Electing a Mega-Mayor represents the first-ever comprehensive, survey-based examination of a Canadian mayoral race and provides a unique, detailed account of the 2014 mayoral election in Toronto. After making the case that local elections deserve more attention from scholars of political behaviour, this book offers readers an understanding of Toronto politics at the time of the 2014 election and presents relevant background on the major candidates. It considers the importance that Torontonians attached to policy concerns and identifies the bases of support for the outgoing, scandal-ridden mayor, Rob Ford, and his brother Doug.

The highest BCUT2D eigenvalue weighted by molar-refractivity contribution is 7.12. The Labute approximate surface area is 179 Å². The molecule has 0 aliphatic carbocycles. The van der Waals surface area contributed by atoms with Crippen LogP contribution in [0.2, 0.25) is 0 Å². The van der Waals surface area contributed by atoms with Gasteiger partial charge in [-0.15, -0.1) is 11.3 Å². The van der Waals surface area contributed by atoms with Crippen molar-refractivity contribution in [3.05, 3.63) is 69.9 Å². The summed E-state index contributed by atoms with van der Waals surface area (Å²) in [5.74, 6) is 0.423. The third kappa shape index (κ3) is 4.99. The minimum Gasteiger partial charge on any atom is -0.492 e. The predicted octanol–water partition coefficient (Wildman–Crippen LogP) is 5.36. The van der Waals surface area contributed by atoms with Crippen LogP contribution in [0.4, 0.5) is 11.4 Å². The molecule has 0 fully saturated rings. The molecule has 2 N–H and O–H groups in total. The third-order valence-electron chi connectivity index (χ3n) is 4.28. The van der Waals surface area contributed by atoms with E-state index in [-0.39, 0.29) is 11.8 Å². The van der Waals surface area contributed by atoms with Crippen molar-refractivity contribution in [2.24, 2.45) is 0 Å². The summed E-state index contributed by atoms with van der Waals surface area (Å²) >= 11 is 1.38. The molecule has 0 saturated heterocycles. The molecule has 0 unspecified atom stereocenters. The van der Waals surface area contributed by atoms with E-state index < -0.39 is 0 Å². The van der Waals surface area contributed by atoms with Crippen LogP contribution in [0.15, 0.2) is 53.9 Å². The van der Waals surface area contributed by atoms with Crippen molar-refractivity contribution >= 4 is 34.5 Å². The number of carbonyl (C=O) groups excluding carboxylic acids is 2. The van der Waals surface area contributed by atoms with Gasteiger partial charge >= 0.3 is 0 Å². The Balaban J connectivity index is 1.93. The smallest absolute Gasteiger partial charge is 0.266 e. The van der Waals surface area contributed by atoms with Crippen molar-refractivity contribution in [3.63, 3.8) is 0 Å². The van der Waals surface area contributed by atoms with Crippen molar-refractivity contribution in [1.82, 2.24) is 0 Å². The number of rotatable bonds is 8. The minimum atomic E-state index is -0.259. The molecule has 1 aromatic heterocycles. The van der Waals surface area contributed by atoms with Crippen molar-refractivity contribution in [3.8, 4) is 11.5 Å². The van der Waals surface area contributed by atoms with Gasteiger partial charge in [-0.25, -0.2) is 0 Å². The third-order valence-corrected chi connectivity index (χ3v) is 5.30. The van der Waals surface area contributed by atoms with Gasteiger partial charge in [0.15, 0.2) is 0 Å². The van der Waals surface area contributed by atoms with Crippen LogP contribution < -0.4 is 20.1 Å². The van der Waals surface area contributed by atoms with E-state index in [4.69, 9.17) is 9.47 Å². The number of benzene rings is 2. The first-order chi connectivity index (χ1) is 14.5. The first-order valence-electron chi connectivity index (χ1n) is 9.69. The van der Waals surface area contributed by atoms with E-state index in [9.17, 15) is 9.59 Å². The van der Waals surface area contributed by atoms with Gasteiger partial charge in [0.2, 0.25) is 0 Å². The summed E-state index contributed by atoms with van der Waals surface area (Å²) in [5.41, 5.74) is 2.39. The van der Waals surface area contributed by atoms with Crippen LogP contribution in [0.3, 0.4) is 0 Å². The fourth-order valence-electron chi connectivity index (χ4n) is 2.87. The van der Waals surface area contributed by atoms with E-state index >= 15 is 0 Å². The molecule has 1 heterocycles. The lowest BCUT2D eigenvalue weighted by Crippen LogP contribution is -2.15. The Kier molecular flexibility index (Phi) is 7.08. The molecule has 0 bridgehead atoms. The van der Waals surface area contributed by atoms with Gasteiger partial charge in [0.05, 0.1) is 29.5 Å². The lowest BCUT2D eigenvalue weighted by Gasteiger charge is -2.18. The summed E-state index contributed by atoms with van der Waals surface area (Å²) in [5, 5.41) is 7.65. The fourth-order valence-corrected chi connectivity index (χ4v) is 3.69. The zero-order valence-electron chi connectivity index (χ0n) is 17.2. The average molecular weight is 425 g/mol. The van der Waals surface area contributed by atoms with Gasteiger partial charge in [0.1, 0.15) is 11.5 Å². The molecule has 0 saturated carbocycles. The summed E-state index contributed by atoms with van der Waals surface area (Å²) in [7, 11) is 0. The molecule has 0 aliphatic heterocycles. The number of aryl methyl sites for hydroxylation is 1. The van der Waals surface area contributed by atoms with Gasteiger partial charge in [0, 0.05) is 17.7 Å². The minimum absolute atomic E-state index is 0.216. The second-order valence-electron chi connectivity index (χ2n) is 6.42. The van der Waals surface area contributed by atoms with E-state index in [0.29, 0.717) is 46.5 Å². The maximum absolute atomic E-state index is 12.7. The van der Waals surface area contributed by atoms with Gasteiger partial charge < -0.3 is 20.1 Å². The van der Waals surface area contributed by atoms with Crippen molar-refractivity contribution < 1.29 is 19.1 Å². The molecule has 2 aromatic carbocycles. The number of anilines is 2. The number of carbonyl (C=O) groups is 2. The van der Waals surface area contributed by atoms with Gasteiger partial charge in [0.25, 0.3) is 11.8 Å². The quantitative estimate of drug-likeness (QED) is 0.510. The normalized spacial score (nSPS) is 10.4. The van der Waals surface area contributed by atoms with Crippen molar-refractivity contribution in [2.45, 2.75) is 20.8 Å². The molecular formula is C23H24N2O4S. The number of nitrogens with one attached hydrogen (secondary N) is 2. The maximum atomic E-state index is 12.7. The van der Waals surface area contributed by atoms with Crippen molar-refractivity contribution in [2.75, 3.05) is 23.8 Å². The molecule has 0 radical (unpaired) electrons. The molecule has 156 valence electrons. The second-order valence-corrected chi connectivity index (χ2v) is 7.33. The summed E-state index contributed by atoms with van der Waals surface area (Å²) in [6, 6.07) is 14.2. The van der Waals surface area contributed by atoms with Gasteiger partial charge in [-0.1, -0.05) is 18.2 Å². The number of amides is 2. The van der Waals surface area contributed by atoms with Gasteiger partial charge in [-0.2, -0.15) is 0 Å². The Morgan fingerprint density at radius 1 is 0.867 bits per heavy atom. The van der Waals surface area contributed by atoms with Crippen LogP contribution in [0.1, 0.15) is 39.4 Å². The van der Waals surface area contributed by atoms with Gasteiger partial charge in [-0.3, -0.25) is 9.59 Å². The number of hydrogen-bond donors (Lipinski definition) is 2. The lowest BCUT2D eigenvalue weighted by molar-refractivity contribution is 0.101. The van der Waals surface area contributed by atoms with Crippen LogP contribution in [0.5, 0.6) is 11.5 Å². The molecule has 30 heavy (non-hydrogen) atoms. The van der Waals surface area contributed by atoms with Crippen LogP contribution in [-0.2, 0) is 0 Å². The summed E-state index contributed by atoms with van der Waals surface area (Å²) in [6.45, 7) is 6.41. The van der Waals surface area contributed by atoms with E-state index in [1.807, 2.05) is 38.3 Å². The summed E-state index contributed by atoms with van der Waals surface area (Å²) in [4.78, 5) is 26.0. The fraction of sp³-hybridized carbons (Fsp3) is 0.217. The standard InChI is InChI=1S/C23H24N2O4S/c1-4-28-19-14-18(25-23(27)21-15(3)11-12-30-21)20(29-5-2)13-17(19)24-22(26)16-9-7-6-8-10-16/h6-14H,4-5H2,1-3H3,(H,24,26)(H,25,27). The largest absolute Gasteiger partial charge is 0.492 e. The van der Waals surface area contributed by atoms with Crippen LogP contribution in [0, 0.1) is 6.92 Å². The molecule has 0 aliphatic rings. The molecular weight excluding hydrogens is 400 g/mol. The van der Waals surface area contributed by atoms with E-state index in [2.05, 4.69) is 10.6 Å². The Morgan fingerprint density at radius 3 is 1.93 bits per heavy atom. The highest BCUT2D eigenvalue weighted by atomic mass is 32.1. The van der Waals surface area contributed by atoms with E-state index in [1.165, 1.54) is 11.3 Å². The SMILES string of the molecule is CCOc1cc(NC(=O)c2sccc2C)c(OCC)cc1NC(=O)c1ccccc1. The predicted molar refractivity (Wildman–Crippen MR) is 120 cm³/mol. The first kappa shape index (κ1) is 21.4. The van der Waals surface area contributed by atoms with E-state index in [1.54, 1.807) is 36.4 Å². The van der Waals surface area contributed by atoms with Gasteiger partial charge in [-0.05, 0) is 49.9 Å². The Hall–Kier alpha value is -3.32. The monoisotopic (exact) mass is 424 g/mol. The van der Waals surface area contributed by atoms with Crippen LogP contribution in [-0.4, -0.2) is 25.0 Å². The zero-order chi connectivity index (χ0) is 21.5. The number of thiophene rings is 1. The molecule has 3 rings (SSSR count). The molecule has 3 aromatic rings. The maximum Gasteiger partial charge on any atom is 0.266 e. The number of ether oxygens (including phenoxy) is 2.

In the penultimate chapter, the authors examine how Torontonians viewed their elected officials, and the city’s performance, two years after the election. McGregor, Moore, and Stephenson conclude with a reflection on what the analysis of the Toronto 2014 election says about voters in large cities in general and provide a short epilogue addressing the 2018 election results. Written in an accessible style, this is the first book on the politics of Toronto during the Ford era that focuses on the perspective of the voter.
About the authors
R. Michael McGregor is an assistant professor in the Department of Politics and Public Administration at Ryerson University.
Aaron A. Moore is an associate professor in the Department of Political Science at the University of Winnipeg.
Laura B. Stephenson is a professor in the Department of Political Science at the University of Western Ontario.